Effort underway to put ‘right-to-work’ issue on Ohio’s 2020 ballot

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Effort underway to put ‘right-to-work’ issue on Ohio’s 2020 ballot

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Republican lawmakers push for ‘right-to-work’ ballot vote in 2020. Getty Image

Two Republican state lawmakers are pushing six constitutional amendments to weaken union power in Ohio.

The move comes seven years after Ohio voters rejected a law that would have cut collective bargaining for public employees.

“This not an affront to unions. This is not an affront to collective bargaining. This is all about workers’ rights and workers’ freedom to be able to choose and decide whether they want to be a part of a union, not have to worry about paying fair share fees,” said state Rep. Craig Riedel, R-Defiance, at a press conference with state Rep. John Becker, R-Union Twp.

The six resolutions, which Becker and Riedel want to go on the November 2020 ballot, call for:

— Prohibit union membership as a condition of employment in the private and public sectors, which is often called “Right-to-Work”;

— Bar automatic dues collection via public employee paychecks;

— Prohibit governments from requiring contractors to pay prevailing wages on public construction projects. Prevailing wages are based on hourly pay and benefits in the area of the project;

— Prohibit governments from using project labor agreements, which are pre-hire bargaining agreements with unions on construction projects;

— Require annual votes on union representation for public employees.

To put the General Assembly initiated constitutional amendments on the statewide ballot requires a three-fifths majority vote in both the House and Senate. It does not require governor action.

It is unclear whether Republicans who control the Ohio General Assembly want to take on what could be a battle reminiscent of Senate Bill 5, anti-union legislation that triggered massive protests at the Statehouse and a statewide referendum in which voters rejected the law 62 percent to 38 percent in 2011.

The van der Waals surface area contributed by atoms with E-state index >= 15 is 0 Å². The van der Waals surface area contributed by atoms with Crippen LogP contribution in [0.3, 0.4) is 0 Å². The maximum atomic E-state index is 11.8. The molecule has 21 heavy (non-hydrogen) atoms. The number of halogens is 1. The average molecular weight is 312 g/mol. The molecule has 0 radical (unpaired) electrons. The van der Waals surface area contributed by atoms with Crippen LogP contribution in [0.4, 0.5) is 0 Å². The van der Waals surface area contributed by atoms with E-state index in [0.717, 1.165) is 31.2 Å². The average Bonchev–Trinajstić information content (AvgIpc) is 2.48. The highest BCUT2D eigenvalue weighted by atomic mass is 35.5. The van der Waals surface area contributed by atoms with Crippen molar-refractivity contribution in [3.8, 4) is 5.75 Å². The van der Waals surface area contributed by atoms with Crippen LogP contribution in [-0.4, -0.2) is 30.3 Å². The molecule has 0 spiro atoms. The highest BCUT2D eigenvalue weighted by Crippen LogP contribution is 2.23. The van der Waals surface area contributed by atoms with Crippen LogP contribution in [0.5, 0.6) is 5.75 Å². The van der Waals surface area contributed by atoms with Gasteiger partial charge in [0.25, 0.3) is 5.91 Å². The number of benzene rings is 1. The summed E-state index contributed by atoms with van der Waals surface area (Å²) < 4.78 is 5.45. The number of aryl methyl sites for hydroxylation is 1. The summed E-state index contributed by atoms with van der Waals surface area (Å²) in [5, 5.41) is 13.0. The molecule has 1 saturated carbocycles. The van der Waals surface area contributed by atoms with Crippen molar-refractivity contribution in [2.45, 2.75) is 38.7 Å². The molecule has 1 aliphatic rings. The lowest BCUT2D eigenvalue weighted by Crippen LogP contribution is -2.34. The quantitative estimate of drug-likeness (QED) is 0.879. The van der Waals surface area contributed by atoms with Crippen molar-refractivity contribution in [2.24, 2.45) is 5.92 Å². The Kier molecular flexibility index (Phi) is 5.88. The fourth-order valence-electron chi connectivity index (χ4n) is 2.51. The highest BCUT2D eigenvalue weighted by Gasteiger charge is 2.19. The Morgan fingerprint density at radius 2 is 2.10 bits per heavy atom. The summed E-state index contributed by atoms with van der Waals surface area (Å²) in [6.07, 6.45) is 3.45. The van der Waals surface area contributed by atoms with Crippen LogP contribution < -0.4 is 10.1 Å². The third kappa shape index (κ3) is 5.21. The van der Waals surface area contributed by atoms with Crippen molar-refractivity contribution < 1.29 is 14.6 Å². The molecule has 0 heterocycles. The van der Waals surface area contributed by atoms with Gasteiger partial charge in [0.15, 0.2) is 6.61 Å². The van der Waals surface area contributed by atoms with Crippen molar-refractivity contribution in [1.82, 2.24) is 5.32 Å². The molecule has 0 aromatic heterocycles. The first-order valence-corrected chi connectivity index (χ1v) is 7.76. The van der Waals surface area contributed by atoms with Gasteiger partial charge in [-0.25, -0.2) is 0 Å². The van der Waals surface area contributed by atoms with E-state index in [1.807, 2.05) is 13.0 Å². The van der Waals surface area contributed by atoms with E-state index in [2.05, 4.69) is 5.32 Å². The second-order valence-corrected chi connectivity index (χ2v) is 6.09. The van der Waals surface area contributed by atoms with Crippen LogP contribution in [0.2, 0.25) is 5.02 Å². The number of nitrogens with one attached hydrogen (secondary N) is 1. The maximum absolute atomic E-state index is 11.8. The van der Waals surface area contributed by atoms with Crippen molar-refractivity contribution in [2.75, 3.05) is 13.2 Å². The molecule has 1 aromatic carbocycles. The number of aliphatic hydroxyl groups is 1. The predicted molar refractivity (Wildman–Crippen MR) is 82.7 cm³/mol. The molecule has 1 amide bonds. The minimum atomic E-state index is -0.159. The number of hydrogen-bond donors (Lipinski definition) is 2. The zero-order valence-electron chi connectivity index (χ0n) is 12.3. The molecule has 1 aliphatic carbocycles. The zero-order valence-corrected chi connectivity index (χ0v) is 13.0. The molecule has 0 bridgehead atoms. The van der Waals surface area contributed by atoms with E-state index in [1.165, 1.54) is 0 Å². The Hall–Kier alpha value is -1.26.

Senate Bill 5, signed by Gov. John Kasich in May 2011, would have watered down collective bargaining rights for more than 715,000 teachers, firefighters, cops and other public employees.

“In states where they’ve passed these anti-worker proposals, these are the facts: workers earn less and they are maimed and killed on the job at alarmingly higher rates because they have lost their rights to speak out,” said Dennis Willard, spokesman for We Are Ohio, a coalition that led the charge against Senate Bill 5. “Reps. Riedel and Becker are carrying water for out-of-state interests like the Koch brothers and the American Legislative Exchange Council. There are no workers lining up behind these dangerous, divisive and disastrous ideas for Ohioans. Right to Work is wrong for Ohio. Don’t trust it.”

Ohio House Minority Leader Fred Strahorn, D-Dayton, said in a written statement: “Instead of restrictions to make working people poorer and less safe on the job, we should prioritize commonsense ideas that grow our economy and create good-paying jobs that give working families the opportunity to get ahead.”

Union membership in Ohio and across the country has been on a steady decline for decades, according to data compiled by Barry Hirsch, David Macpherson and Wayne Vroman. In Ohio, the percentage of workers in unions was 12.6 percent in 2017, down from 19 percent in 1997 and 31.1 percent in 1977, the researchers found.

Currently, 28 states have “right-to-work” laws where employees have the choice on whether to join a union, according to the National Conference of State Legislatures. Kentucky and Missouri are the latest states, adoption such laws in 2017.

The Buckeye Institute, a conservative leaning free-market think tank based in Columbus, took out billboards and other ads in Columbus, advocating that government workers should be allowed to vote on which union represents them. “Giving public employees a regular vote in choosing the union that represents them will ensure unions are accountable to the workers they serve and will restore democracy and fairness to the system,” Buckeye Institute President Robert Alt said in a written statement.

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